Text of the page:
An altogether different kind of course. So you’re walking the length of two par 3s, or about 220 yards. Along the way, you take out your scorecard. You pencil in the equipment you used and your shots: With your ax, you hit the bull’s-eye. Your arrow nailed the eight-point buck. You riddled Sasquatch with BBs.
Welcome to The Sportsman Trail, the latest and arguably most inventive amenity at The Cliffs — and likely anywhere else.
New at The Cliffs at Keowee Springs, the trail runs about a quarter-mile, roughly the equivalent of two par 3s. Here, 12 stations test your weapons skills. Call it disc golf meets “Survivor” or, maybe, a medieval decathlon through Disney World.
“I think it’s just our president’s inner child coming out,” Ty Roberts says with a fond chuckle as he refers to the trail’s brainchild: Rob Duckett, president at The Cliffs. “I mean, it’s all stuff we all did, or wished we did, when we were kids.”
As the golf course superintendent at The Cliffs at Keowee Springs, Roberts designed the course and began building it last spring with his crew. You can tell just how much fun they had creating each station, working to make every stopover look more like a movie set than just another lane in some shooting range.
Most stations include lifelike foam critters, like wild hogs, turkey, bear, and more, all ready to be shot, pierced, etc. (no hunting crossbows allowed).
The ax-throwing station, where targets are made from trees, looks like a scene from a sawmill. At one of the archery stations, a buck stands near deer blinds amid trees slashed with antler scrapes. Another stopover features a troll cooking steaks at his campfire outside his fortress. And — oh, no! — Sasquatch has raided a campsite, where you see the (mannequin) feet of a victim, so you must dispatch the 500-pound, 8-foot-tall yeti. At the moonshine still, you take out your slingshot. At the Western cattle drive, why, use your repeating air rifle.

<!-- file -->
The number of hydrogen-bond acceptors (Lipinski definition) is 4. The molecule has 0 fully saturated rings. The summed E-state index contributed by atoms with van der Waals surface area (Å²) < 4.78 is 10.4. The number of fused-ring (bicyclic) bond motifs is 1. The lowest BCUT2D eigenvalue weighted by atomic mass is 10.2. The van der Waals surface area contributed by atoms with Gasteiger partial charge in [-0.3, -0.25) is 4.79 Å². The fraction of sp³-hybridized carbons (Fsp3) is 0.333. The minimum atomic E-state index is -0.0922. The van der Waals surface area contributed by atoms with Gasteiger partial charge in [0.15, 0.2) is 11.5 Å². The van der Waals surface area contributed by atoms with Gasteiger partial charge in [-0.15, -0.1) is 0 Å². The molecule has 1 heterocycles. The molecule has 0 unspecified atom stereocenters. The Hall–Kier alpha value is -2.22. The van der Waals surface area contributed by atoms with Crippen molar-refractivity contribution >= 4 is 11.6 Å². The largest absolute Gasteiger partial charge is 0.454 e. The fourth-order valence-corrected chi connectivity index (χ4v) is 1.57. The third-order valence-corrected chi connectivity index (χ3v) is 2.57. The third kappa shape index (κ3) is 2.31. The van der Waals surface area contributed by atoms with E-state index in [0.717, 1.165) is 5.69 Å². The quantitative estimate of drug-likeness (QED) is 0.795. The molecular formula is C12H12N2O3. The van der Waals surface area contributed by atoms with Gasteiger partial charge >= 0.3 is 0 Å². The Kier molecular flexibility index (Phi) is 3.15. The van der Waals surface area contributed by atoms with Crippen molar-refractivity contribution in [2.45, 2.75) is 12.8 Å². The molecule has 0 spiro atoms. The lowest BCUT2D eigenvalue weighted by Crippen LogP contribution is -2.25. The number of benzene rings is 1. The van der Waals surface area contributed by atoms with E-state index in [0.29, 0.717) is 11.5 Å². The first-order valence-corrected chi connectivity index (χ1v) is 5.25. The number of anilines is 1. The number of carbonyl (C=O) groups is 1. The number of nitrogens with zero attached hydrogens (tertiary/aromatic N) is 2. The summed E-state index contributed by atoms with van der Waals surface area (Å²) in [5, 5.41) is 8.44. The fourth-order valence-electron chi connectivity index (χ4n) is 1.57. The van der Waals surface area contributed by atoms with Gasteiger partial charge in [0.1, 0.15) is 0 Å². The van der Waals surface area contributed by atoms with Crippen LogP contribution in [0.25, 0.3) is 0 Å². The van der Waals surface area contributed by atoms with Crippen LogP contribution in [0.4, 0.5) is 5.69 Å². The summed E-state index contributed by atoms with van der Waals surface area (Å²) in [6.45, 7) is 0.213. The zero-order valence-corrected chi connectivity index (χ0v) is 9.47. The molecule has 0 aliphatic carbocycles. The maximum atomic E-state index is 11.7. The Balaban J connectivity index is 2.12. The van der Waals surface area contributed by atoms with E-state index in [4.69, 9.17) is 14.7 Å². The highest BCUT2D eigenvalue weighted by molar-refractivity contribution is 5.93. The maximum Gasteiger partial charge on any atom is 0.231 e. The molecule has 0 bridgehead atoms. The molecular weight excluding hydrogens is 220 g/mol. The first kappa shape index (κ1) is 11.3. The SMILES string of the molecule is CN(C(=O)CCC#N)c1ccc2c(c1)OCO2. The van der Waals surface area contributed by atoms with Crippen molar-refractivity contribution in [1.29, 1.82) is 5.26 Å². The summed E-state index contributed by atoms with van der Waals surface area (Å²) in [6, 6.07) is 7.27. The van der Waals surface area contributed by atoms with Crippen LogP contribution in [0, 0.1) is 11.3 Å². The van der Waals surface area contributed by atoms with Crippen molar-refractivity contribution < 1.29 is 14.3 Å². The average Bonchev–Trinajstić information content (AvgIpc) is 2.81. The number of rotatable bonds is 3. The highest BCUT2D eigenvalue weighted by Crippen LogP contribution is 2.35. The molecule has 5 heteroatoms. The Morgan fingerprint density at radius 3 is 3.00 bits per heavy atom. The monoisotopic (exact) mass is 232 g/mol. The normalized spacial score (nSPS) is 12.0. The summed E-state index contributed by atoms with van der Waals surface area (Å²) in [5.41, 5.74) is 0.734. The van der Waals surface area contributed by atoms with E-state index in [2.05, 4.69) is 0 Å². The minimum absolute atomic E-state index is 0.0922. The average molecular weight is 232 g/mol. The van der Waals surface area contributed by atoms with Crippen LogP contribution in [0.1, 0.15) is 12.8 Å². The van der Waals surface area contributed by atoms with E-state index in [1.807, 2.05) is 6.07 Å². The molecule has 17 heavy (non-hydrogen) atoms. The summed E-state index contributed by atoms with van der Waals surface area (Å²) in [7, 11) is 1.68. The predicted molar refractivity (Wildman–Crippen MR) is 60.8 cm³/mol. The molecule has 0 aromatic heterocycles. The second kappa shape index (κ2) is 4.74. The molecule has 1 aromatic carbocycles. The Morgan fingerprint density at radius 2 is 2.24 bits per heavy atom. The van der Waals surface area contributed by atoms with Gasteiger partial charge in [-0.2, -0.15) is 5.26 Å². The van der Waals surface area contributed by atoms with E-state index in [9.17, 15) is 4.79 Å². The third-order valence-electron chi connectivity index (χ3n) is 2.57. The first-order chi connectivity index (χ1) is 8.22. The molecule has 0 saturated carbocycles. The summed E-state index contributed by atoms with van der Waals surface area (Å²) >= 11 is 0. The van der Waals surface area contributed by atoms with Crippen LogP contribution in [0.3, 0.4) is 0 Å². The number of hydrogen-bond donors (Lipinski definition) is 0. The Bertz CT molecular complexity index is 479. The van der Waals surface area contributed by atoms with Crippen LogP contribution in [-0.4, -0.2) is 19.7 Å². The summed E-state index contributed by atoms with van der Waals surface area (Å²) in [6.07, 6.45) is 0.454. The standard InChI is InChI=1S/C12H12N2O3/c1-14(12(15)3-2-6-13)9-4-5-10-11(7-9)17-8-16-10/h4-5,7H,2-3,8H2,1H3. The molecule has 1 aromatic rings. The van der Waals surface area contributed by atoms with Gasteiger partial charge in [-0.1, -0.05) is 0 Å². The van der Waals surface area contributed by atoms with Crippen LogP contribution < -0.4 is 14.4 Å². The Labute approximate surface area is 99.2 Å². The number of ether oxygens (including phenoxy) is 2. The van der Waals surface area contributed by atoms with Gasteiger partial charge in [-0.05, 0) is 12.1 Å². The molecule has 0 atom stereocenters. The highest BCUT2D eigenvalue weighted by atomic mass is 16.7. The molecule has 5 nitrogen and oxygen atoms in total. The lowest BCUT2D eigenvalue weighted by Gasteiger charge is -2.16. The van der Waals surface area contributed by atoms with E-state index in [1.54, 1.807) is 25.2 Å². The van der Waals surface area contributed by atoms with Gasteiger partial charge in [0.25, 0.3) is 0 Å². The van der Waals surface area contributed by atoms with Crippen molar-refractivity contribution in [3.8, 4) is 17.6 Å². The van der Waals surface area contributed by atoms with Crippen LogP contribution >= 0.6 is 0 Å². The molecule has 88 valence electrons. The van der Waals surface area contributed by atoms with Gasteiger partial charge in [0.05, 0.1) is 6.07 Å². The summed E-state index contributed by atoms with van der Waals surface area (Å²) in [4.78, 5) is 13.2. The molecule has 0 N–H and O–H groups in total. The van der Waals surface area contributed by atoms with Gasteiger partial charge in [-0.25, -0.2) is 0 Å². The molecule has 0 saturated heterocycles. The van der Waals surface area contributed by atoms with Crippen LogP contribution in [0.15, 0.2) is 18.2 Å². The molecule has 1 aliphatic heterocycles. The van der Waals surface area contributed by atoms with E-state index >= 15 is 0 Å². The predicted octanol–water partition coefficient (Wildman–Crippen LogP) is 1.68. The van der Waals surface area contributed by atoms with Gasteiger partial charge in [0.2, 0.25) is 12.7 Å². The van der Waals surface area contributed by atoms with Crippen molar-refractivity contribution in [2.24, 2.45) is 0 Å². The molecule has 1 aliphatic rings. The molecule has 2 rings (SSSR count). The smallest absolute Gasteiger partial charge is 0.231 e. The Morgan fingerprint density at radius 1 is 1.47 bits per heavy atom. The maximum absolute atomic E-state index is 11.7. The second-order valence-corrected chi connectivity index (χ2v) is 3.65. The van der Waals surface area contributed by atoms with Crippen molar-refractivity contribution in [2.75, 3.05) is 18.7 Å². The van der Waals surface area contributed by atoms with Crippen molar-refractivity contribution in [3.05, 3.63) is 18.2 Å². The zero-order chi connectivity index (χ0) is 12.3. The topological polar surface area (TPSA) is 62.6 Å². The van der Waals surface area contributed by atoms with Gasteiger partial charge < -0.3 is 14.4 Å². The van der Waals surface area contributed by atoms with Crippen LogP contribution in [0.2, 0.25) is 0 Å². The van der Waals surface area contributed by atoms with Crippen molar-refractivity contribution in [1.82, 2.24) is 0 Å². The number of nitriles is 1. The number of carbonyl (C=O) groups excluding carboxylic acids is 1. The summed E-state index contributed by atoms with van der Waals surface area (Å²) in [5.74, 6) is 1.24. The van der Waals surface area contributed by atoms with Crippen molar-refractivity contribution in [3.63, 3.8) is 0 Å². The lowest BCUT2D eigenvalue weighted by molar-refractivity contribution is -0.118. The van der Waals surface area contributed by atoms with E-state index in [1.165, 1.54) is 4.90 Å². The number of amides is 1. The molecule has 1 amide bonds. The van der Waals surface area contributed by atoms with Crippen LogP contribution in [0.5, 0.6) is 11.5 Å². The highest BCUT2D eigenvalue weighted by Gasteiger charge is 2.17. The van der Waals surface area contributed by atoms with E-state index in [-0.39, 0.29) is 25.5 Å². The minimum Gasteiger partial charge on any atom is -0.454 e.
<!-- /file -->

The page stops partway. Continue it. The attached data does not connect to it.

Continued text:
“It’s a fun, cool thing, it’s different,” says Brianna Hirsch, The Cliffs director of outdoor pursuits. “It’s not something that you run across every day.”
Hirsch and Roberts say members simply book a time to use the trail, and staffers outfit you with what you’ll need. The equipment, Roberts and Hirsch say, is all top-shelf, and just like at a pro shop, you can pick up ammo and other gear. A staff member accompanies your group all the way through.
“It really adds a whole nice fall, winter, spring element to what we do,” she says. “We’re busier in the summer, but this adds something that people can come down and do in the off-season — of course, it’ll be available during the summer, as well.”
Describing the trail as relatively flat and easily navigable, she hits the same target Roberts does: “It really creates a unique opportunity for people to try something different.”
“It really adds a whole nice fall, winter, spring element to what we do,” she says. “We’re busier in the summer, but this adds something that people can come down and do in the off-season—of course, it’ll be available during the summer, as well.”
Describing the trail as relatively flat and easily navigable, she hits the same target Ty does: “It really creates a unique opportunity for people to try something different.”
This story was featured in Cliffs Living magazine. To read more stories like this one and learn more about The Cliffs, subscribe here.